As I make my way home through Hurricane Bawbag, I find myself thinking about the continued relevance of firewalls. For many years now, a perimeter firewall has been considered to be the aboslute mimimum level of protection required to defend networks from Internet-borne threats, so much so that they are even built into end users’ broadband routers. The ubiquity of the modern firewall is almost as broad as Internet connectivity (yes, there _are_ people out there who run without firewalls!). While overall this is a good thing, it’s becoming increasingly clear that firewalls are becoming less effective as a security tool, and may even be causing unnecessary work for network and system admins. It’s got to the stage that rulebases are so large and complex that some organisations need dedicated teams of people to look after firewalls!
I would argue that, in general, that a requirement for a team of people to look after a well-understood device type is an indication of failure both in terms of ease of management, and architecture. After all, we’re really trying to do something simple with firewalls: we want bad stuff kept out and good stuff allowed in. Unfortunately, because there is no easy way to determine what traffic is good and what is bad, we end up going one of two ways. Either we configure a nice, tight rulebase that’s a pain in the arse to manage anytime something changes, or we don’t make the rule base tight enough, with “permit ip any any” rules all over the place.
So, what’s the solution? Maybe we can use those new fangled next gen firewalls to make decisions not only on IP and port number but also on the traffic being carried in the TCP or UDP segment? What this is is essentially integrating IPS into the firewall. Great idea – it’s a logical step to allow the firewall to make more intelligent decisions. The trouble is that most IPS implementations are crap. Even when properly tuned, they make loads of mistakes and generate a massive number of alerts. In any case, implementing IPS in a firewall chassis normally has a massive impact on firewall throughput – not ideal for Internet edge devices that are already limited in terms of throughput. Basically what you end up with is a rate-limited firewall with crap IPS capabilities. No, if you’re going to deploy IPS, do it properly – you’ll thank me in the long run.
How about integrating AV/AS into firewalls? Well, again, this helps a bit, but it’s still based on signatures and therefore will catch a high number of false positives. And checking traffic for worms and other malware is just as resouorce intensive as running IPS, if not more.
I think the key thing is to consider what role the perimeter firewall is actually carrying out. Essentially firewalls dump a load of “known-bad” traffic to stop it getting into the internal network, but they don’t do so well at actually looking inside allowed traffic to see whether or not there’s any risk associated with allowing it through to the DMZ. Firewall vendors will _claim_ that their products do deep packet inspection, but you’d better hope they’re not doing too much or your firewall is going to be spending too much time analysing allowed traffic and not enough time switching packets. Fundamentally, most enterprises will have to allow at least HTTP and HTTPS through their perimiter. HTTPS in particular is a problem, becuase that traffic can’t be inspected unless the HTTPS is intercepted on the firewall – essentially an authorised man in the middle attack. By accepting that we can’t expect the firewall to do much more than act as a relatively crude packet filter, we can move onto designing the Internet architecture to take advantage of other security tools to protect the environment. By using a more layered approach to network security, we can also relax a bit more about our firewall rules and make them more manageable.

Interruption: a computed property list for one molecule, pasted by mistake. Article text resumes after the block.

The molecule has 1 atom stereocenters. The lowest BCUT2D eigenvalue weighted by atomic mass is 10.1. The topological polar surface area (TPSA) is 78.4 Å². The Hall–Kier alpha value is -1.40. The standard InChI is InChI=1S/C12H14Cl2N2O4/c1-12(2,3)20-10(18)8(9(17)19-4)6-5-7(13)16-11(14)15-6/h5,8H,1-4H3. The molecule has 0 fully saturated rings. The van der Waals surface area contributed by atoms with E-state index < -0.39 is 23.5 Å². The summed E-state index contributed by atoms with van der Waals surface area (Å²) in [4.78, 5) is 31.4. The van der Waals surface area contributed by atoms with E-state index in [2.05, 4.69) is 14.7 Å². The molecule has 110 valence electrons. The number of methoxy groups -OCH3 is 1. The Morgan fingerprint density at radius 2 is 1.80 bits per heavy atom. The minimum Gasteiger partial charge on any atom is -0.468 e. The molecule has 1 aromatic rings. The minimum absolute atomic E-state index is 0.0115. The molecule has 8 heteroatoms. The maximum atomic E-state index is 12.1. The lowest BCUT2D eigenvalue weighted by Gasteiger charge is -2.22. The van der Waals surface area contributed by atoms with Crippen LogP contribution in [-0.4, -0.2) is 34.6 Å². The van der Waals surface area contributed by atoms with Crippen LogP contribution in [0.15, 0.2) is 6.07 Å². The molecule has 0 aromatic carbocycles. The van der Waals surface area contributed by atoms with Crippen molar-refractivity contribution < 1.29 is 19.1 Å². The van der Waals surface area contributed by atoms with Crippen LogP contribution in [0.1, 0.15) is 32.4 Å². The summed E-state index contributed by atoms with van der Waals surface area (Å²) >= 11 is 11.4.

What we need is a simple metric to decide whether traffic is “good” and should be allowed in, or “bad” and should be dropped. There’s a lot to be said here for the concept of authenticating traffic, so that even if the traffic source is spoofed, don’t automatically let it in. We might get to the stage eventually where some sort of heuristic analysis on traffic is realistic in real-time, and that would be a very cool way of deciding whether traffic should be allowed through or not. Don’t hold your breath though.
I’m not saying that firewalls are totally obsolete (although I do think they won’t be around for all that much longer, at least in their current form). I think that as the need for NAT disappears with the rollout of IPv6, there will be less of a need for dedicated firewall appliances, which would mean that most firewall tasks could be carried out by the edge router – install a broad security polciy on the edge router and use other security tools inside to filter the traffic properly. We may see some more multi-role appliances integrated into the Internet perimeter, but to be honest, I’ve never been massively convinced that the UTM (Unified Threat Management) approach was all that good. Maybe that was a factor of poor integration and execution, but I’d still prefer my WAF to be separate from my IPS, not least because I don’t necessarily want the IPS, WAF, and DBF to be inspecting the same traffic.
And while we’re on this topic, get all this stuff virtualised – I’m sick of rack mounting entire server cabinets full of physical security appliances!